[16] As noted infra Elson maintained that the two non-turning trough rollers would not be bearing the most pressure exerted by the hoist rope—rather the third roller, which was turning, would. 

[17] Though finding Snyder to be an honest individual, this Court also found Snyder to be purposely unresponsive to some of Respondent’s counsel’s questions.

[18] Kinks may be found in even new wire ropes. T. 80, 139.

[19] See also Respondent’s arguments on point at RB, pp. 15-16.

[20] In its brief the Respondent persuasively reviewed Vargo’s contradictory testimony. RB, at pp. 15-17.

[21] At hearing Secretary’s witness, Mr. Snyder, implied that a wear pad could serve its function until it was actually cut in half. T. 132-133.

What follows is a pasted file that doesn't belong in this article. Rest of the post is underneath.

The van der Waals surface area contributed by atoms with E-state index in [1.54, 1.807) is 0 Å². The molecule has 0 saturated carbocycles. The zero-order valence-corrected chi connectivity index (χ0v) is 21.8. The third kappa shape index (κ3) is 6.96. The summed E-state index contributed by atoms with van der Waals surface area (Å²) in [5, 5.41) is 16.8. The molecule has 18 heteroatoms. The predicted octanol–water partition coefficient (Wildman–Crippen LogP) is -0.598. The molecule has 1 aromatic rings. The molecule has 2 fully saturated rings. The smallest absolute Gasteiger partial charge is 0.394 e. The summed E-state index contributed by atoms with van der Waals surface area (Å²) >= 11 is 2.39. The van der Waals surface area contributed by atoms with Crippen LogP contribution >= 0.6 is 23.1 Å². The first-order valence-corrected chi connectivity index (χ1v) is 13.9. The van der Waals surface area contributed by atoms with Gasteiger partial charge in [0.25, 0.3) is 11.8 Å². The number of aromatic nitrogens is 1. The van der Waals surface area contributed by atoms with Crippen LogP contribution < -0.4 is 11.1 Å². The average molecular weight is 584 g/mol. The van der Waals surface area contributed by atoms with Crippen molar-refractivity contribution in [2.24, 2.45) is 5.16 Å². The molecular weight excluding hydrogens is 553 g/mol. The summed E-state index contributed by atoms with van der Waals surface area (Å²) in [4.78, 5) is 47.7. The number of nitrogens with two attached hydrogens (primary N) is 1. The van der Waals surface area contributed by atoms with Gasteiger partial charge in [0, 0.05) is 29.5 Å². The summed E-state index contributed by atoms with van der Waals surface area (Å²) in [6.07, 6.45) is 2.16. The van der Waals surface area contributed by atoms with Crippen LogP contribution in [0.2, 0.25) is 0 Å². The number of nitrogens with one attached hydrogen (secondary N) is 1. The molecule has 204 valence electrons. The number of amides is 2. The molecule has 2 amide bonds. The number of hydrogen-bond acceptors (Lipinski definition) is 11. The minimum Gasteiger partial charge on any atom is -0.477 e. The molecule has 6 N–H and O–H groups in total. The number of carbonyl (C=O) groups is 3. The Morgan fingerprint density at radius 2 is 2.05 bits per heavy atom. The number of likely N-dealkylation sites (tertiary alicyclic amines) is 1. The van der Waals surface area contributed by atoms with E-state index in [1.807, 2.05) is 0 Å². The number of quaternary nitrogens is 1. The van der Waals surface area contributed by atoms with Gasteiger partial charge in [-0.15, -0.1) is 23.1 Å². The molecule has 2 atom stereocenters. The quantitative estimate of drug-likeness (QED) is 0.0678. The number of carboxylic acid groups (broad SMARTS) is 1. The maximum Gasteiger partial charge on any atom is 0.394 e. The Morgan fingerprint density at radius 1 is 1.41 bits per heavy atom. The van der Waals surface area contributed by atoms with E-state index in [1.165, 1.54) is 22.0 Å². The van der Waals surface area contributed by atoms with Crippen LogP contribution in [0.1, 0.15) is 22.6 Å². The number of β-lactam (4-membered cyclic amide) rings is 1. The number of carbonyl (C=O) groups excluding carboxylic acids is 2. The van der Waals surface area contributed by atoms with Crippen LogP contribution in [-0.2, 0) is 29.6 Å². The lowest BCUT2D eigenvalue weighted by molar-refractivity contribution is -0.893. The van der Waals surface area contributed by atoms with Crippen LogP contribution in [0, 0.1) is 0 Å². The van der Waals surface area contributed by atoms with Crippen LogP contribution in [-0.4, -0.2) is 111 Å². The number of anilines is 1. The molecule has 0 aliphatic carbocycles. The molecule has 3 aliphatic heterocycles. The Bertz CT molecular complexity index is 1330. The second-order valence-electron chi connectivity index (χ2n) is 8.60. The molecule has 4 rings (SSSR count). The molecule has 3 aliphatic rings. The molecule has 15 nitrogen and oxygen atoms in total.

[22] In his brief Respondent persuasively argues that neither the safeguard nor Mr. Vargo detailed what it meant for rollers to be “properly maintained” or to “turn freely” or how operator was to achieve the mandate. RB, p. 16.

[23] The issue of slope rope damage has already been discussed above.

[24] This Court also notes there may be an issue as to whether a slip and fall hazard constitutes a hazard with respect to transportation under § 75.1403.

[25] For example should there be a certain clearance distance maintained between the haulage track and any supplies, materials, debris along the track?